Here they are, printing stories about people who commit multiple murders on a whim, or freeze entire cities instantly. Given the prickly ego the Joker and Doctor Doom, among others, have displayed over the years, you’d think the Impossible Man having a temper tantrum at the bullpen (courtesy of Fantastic Four #176) would be the least of their worries. Wouldn’t they need security on a par with the White House?
To say nothing of the legal questions. We know Namor thought some of his portrayals in comics were inaccurate; what’s to stop the Sub-Mariner or the Sons of the Serpent from suing over their depiction (“We are not racists, we simply want to make America great again!”)?
I’ll tackle that second question first because Marvel’s actually dealt with it. According to History of the Marvels, the Melter did sue over being portrayed in an issue of Avengers as one of the Masters of Evil: how could he get a fair trial with a wildly popular comic book company portraying him as some kind of super-villain? The judge’s decision apparently amounted to “too bad, so sad.” You put on a costume for crime, you’re fair game for the funny books.
I haven’t seen the issue itself so I can’t judge the fine points of the decision. Presumably the ruling, or subsequent case law, extended a broad protection against defamation, libel, right of privacy, etc. At least as long as the portrayal isn’t grossly inaccurate: I imagine that falsely portraying someone as a bigot, as Astro City’s Bulldog Comics did with Glowworm, would leave them vulnerable. Perhaps that’s why Silver Age DC began relying on trial transcripts and eyewitness accounts as the basis for stories.
Even assuming accurate comics portrayals of super-villains were legally protected (and that some variation of the law applied in the DCU as well), that doesn’t shield the publishers perfectly. Consider two sample problems: Wilson Fisk and the post-crisis Lex Luthor.
- The Melter decision specifically applies to costumed criminals. Neither one qualifies.
- Both men are widely seen as wealthy, respected members of the business community.
- Both men can afford much better lawyers than Bruno “the Melter” Horgan. Billionaire Peter Thiel was able to bankrupt Gawker by financing lawsuits against it; it would be simple for Fisk or Luthor to drag Marvel or DC executives into court, harass them, hit them with suits in multiple venues (the U.K.’s laws on libel are much more favorable to the plaintiff) and nibble them to death with legal ducks.
So my guess is, comic book companies in the DC or Marvel Universes scrupulously avoid recognizable portrayals of men of this caliber unless and until they’re convicted. If Marvel used a “Kingpin of Crime” in their stories he was undoubtedly not named Wilson Fisk; it may be telling that when Marlon Brando plays the Kingpin in the Damage Control movie, he’s shown with hair.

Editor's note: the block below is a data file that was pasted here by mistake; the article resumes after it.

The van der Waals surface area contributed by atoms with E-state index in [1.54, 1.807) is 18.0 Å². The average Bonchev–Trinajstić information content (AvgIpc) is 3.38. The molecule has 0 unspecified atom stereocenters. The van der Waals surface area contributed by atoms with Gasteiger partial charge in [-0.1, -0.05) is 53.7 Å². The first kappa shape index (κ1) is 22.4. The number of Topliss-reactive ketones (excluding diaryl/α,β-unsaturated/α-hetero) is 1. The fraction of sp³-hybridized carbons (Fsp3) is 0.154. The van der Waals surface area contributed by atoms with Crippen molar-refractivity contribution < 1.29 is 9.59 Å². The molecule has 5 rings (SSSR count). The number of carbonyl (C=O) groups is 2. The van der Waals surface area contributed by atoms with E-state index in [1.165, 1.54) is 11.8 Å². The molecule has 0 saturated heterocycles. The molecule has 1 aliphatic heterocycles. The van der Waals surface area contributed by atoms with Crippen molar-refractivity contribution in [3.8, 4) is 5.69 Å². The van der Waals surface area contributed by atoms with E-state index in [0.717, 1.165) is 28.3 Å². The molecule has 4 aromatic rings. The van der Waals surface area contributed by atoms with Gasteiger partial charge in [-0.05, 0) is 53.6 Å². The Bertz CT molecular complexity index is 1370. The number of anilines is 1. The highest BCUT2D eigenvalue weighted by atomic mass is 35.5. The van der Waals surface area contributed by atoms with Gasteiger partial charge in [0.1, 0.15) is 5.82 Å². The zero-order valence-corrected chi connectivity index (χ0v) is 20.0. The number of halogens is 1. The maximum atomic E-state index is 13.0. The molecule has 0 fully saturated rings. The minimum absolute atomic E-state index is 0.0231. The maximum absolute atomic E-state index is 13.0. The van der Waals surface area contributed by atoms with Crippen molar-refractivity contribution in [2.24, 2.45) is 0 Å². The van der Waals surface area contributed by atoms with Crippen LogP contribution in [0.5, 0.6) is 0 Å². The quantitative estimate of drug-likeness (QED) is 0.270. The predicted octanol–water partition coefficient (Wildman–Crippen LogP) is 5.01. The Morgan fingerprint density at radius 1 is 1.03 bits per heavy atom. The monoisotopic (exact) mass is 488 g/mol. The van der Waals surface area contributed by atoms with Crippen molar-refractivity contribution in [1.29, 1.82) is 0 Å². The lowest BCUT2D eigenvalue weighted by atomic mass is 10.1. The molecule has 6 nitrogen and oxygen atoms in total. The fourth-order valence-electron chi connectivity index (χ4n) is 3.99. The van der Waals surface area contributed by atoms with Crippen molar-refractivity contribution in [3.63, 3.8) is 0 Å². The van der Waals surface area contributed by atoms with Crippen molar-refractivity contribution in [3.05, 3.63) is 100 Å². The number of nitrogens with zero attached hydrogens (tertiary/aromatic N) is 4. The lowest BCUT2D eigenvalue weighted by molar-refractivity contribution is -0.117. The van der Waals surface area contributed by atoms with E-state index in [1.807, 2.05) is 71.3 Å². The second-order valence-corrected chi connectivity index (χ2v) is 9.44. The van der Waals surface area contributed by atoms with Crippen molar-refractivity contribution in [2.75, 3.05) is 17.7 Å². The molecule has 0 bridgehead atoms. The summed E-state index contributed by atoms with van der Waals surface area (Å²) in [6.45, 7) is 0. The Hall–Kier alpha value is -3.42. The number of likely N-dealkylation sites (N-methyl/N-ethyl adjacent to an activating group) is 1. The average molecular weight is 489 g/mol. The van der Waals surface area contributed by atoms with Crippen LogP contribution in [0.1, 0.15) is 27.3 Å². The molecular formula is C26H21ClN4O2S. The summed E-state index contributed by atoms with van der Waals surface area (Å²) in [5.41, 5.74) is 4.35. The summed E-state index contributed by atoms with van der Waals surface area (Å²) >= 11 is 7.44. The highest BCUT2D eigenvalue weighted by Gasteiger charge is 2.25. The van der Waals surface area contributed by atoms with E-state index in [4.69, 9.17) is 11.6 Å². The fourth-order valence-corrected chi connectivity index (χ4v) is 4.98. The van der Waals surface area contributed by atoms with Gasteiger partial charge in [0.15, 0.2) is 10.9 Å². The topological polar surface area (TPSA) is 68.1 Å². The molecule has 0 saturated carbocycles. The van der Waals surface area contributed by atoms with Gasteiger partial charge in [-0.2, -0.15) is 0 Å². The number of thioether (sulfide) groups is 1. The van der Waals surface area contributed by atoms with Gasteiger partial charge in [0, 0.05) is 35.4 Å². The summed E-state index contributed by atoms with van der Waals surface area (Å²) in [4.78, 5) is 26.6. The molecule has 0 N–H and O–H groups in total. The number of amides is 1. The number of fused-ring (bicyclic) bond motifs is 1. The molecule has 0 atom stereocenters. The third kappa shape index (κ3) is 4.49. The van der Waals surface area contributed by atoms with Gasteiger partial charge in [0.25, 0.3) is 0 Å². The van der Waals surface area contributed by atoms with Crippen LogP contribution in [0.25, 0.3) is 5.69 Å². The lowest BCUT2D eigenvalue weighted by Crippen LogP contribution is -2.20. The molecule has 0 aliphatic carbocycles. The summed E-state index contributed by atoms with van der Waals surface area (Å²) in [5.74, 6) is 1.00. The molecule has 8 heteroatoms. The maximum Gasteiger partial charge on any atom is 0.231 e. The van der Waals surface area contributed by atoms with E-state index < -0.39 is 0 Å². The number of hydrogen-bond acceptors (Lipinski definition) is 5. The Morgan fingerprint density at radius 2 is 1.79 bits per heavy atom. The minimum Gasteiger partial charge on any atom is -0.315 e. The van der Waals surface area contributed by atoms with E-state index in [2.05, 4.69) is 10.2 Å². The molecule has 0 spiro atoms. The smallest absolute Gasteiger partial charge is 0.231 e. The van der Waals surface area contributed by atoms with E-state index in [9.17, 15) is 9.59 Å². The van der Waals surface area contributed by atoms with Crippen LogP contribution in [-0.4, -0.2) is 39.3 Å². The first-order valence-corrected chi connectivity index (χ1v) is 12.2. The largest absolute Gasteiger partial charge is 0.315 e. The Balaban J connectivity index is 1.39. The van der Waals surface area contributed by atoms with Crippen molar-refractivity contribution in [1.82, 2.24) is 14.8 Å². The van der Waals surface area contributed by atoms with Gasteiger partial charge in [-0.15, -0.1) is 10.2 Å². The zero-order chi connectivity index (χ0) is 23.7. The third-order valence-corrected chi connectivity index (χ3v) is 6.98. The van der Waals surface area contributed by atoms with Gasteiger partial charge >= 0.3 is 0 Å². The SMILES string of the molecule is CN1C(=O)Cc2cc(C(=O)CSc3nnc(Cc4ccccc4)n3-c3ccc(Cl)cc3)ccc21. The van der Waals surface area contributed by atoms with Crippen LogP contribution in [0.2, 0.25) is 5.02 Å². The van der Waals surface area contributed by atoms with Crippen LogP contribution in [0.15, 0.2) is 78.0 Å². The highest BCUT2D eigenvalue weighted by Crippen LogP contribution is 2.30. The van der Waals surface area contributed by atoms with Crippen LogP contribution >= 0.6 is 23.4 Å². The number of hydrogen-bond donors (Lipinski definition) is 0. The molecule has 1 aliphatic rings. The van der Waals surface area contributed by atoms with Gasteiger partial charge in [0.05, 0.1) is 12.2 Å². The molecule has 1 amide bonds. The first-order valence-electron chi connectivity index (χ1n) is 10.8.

Luthor probably doesn’t appear in that many “New Earth” stories. For years his criminal side was carefully hidden; it’s quite possible nobody even realized there was a mastermind behind some of his supervillain attacks on Superman.
This would be another divergence between our comics and those in the DC and Marvel universes. Marvel readers would never learn about the Kingpin’s tangled family problems; Luthor would barely appear. The same would apply to other power players.
But what about Doctor Doom? We know Earth-616’s Marvel did write him into their Fantastic Four stories. And he’s a guy with an extremely prickly ego, so what does he make of the way he’s portrayed? When he drops by the FF offices in #10, he forces Stan and Jack to help him trap Reed, but he doesn’t seem any more hostile to them than he does most human beings. He probably can’t sue them — as a head of state, he’s the kind of public figure who gets the least legal protection — but what’s to stop him sending Marvel into space as he did the Baxter Building?
My guess? Victor Von Doom, most brilliant genius of his age, princely monarch of Latveria, considers it beneath his dignity to act like he cares. Marvel Comics are kid stuff, after all; what can it possibly matter what those lurid four-color hacks say about a man of destiny, future ruler of the world? Though I’m sure Marvel was careful not to say anything that would piss him off too much.
Other supervillains, though, are a lot less worried about dignity. So what stops them from crashing into DC or Marvel like Glowworm did in Astro City (he’s black. Giving him racist dialog did not go over well).
Some of them probably don’t even notice; it’s unlikely Loki or Dormammu care what mortals think of them. Even more down-to-earth villains may not really care, not even on Earth-616 where Marvel is insanely popular.
Others may be quite tickled. Nobody dresses like Captain Cold or the Riddler because they shun publicity, and here they are, portrayed in all their amazingness. Sure, they end up losing, but hey, that’s what happened — can’t blame the writers for saying so. We know the Joker loves publicity; it wouldn’t surprise me if he likes autographing copies of Batman (“Oh come on, you know you want me to sign … don’t you?”). Though I could also see him dropping by the offices and making some “suggestions” about the art (“Mr. O’Neil, are you sure you can’t coax Neal Adams back for a special issue starring me? Would you rather sniff my flower?”).
The ones most likely to cause trouble would be losers like the Purple Piledriver or the Circus of Crime. They’re failures as villains and in almost every appearance they look like losers. I can’t imagine in-universe comics make them look any better, which has got to sting.
But then again, they’re the kind of villain the SCU or even ordinary cops could conceivably take down without too much trouble. Even if the Piledriver’s swore revenge, I suspect Cary Bates and Curt Swan were able to sleep at night.
#SFWApro. Images top to bottom by George Perez, Brent Anderson, Ernie Colon, Jack Kirby and Curt Swan